Doctor Who: Trial of a Time Lord: Terror of the Vervoids

The third major section of the Doctor Who episode “The Trial of a Time Lord,” parts 9-12, are known under the subtitle “Terror of the Vervoids“. It is the Doctor’s chance to respond to the accusations of the Valeyard, and he has been given access to the matrix, the computer database of time lord knowledge, in order to make his defense. He will attempt to show that he improves in the future, and offers scenes from an adventure with a new companion we had never met before – Mel.

Mel is rather irritatingly energetic, and as if to illustrate the Doctor’s efforts at rehabilitating and improving himself, we see him on an exercise bike, apparently being compelled somewhat reluctantly to get fit and eat and drink healthily by Mel.

The Doctor during this episode within an episode plays the role of detective, as he tries to solve a murder mystery on a spaceship, where the TARDIS lands after they receive a distress call.

The character of the Sixth Doctor was in many respects at its height at this point, having preserved some of his most entertaining characteristics while having mellowed enough that we no longer would think he was completely out of his mind. Apparently the BBC could not see it, and Colin Baker would soon be fired. “Trial of a Time Lord” would be the last episode in which he appeared. Although there are perhaps too many lame jokes placed on the lips this much calmer version of the Sixth Doctor from his future, that was the fault of writers and not the actor, as were some of the other issues. Baker bore the brunt of the BBC’s displeasure at a number of elements in the show during his tenure – the Doctor’s initial instability, a greater amount of violence, and concerns about ratings. His departure still seems such a shame. To his credit, Colin Baker has remained a great supporter of the show to this day. I shall have to make a point of enjoying some of the many Doctor Who audiobooks he has recorded, and get some further adventures of the Sixth Doctor. While we may long for more from any Doctor, in Colin Baker’s case it is perhaps the most poignantly and clearly justified.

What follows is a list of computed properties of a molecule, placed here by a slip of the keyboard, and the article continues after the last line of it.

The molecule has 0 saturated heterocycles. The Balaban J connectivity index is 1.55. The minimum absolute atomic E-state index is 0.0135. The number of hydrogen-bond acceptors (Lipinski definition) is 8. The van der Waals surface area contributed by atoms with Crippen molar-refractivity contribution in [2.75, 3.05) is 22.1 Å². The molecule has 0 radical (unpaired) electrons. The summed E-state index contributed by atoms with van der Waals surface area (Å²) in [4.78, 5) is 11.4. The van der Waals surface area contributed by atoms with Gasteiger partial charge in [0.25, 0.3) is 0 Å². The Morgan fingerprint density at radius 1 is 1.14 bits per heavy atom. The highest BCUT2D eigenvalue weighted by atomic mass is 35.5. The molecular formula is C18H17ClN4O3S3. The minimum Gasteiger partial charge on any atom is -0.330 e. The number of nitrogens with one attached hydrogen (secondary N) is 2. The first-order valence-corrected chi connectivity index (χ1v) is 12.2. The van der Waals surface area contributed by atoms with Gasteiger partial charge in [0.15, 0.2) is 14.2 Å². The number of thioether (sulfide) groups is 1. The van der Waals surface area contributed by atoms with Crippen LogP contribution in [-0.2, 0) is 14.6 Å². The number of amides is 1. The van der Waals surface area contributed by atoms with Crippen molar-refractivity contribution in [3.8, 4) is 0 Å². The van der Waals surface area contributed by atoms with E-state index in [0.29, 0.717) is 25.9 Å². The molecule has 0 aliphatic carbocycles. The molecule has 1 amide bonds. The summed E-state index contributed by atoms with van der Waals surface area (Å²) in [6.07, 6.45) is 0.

When the writers, Pip and Jane Baker, conducted this story arc, with its stories within a story, were they intentionally alluding to the fact that there was another layer in the real world, in which Doctor Who – the show, not the character – was on trial? We might say that the show would be acquitted on appeal, and note that some of the things critics complained about characterize the show in our time.

There are some moments which perhaps seem more comical with more than two decades’ worth of hindsight – such as when we see two Magarians playing Galaga!

There are probably too many plot threads in the episode within an episode. That this was intentional to keep us guessing who the murderer was is clearly indicated by the close up on more than one occasion of the cover of a book a character was reading: Murder on the Orient Express.